The Florida State Board of Administration (SBA) is gearing up for a massive investment drive in real estate over the next five calendar years, on behalf of the $143.7 billion Florida Retirement System (FRS) pension plan. The institutioncurrently is anticipated to allocate $5.2 billion to the asset class during that period as it seeks to achieve its new 10 percent target allocation, which was approved in December.
The largest allocations are expected to occur this year and in 2015, according to SBA’s new five-year pacing model, which was revealed at its investment advisory council meeting yesterday. The pension plan has outlined $1.21 billion of commitments this year, including $651.5 million in new core investments, $351.2 million in value-added and $204.9 million in opportunistic. Similar amounts of capital also are designated for 2015, with $650.4 million for core, $354.1 million for value-added and $211.8 million in opportunistic, for a total of $1.22 billion in planned investments.
Steve Spook, senior investment officer of real estate at SBA, noted during a webcast of the meeting yesterday that the allocations to core and non-core investments were quite similar in size during those two years, despite a target to allocate 80 percent of the pension plan’s property portfolio to core and 20 percent to non-core. The reason for the seemingly disproportionate allocation was that SBA’s investments in value-added and opportunistic real estate receive distributions more quickly and frequently than those in core, he explained.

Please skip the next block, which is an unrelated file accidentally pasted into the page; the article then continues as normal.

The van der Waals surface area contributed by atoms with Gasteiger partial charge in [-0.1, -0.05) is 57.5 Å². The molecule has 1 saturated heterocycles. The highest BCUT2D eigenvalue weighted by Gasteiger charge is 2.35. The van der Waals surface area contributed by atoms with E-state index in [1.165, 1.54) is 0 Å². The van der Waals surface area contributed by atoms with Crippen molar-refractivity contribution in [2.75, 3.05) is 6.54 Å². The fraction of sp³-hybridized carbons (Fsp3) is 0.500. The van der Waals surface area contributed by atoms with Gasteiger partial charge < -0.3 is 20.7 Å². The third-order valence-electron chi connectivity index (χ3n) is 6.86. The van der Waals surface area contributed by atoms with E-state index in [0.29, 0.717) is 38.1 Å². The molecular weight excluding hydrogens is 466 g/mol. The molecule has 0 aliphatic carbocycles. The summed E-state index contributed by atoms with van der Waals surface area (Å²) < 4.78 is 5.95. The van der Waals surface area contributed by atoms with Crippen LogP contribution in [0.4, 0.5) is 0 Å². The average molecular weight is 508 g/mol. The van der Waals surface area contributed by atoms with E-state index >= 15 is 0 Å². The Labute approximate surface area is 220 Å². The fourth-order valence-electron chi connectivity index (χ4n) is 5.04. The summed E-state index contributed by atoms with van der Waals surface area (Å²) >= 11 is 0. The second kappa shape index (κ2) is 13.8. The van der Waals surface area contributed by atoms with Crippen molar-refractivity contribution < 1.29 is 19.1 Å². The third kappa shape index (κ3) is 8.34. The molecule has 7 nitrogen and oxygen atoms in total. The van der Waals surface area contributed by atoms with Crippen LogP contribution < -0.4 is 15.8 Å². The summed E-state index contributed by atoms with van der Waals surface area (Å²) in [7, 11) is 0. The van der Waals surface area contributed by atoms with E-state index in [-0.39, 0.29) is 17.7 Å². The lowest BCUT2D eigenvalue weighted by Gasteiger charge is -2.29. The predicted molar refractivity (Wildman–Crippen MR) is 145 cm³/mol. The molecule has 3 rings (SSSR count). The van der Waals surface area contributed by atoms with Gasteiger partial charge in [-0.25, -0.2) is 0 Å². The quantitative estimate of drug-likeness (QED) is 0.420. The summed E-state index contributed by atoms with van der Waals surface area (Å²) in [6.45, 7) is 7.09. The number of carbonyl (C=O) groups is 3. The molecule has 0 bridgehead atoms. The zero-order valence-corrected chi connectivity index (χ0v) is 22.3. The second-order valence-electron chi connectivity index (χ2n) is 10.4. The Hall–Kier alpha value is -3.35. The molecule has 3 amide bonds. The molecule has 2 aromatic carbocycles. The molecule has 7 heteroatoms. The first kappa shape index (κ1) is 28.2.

After 2015, the pension’s property allocations decline gradually. In 2016, SBA is projected to earmark $1.15 billion to the asset class, comprising $651.5 million in core, $279.6 million in value-added and $218.9 million in opportunistic. In 2017, the allocations are anticipated to total $1.04 billion, with $651.7 million in core, $159.5 million in value-added and $226.2 million in opportunistic. The aggregate property commitments drop to $605.1 million in 2018, consisting of $244.3 million in core, $127 million in value-added and $233.8 million in opportunistic.
By 2018, the pension plan would be just shy of its 10 percent allocation goal, with real estate projected to make up 9.3 percent of SBA’s total assets by that time. Of its property holdings, 77.9 percent would be allocated to core, 12.2 percent to value-added and 9.9 percent to opportunistic that year. In contrast, real estate is anticipated to represent 6.6 percent of its total portfolio by the end of 2014, with 79.7 percent in core, 10.7 percent in value-added and 9.7 percent in opportunistic.
SBA’s real estate investments are divided between principal investments and externally managed investments. Principal investments, which have a core focus, allow staff to maintain discretion in terms of approving acquisitions, dispositions, financings, capital projects and annual business plans. Meanwhile, externally managed investments include pooled funds, REIT separate accounts and certain joint ventures, where managers have discretion over major decisions. Although externally managed investments currently include exposure to core open-ended funds, the focus going forward will be on non-core. Currently, its real estate portfolio consists of 49.6 percent principal investments and 50.4 percent externally managed investments.
SBA prefers to invest in private real estate through direct-owned separate accounts because of greater staff control and lower fee structures, but it also utilizes commingled funds for diversification, specialized strategies and non-core investments. Indeed, the pension plan’s core separate accounts with Chicago’s Heitman and Dallas-based L&B Realty Advisors are not only its largest but also its most successful over all time periods, beating the ODCE index by 650 and 510 basis points, respectively, over a five-year time period.
SBA manages the assets of both FRS' pension plan and defined contribution plan, as well as 30 other funds for Florida's state and local governments. Of SBA's $176.9 billion in total assets, about 80 percent is for the FRS pension plan.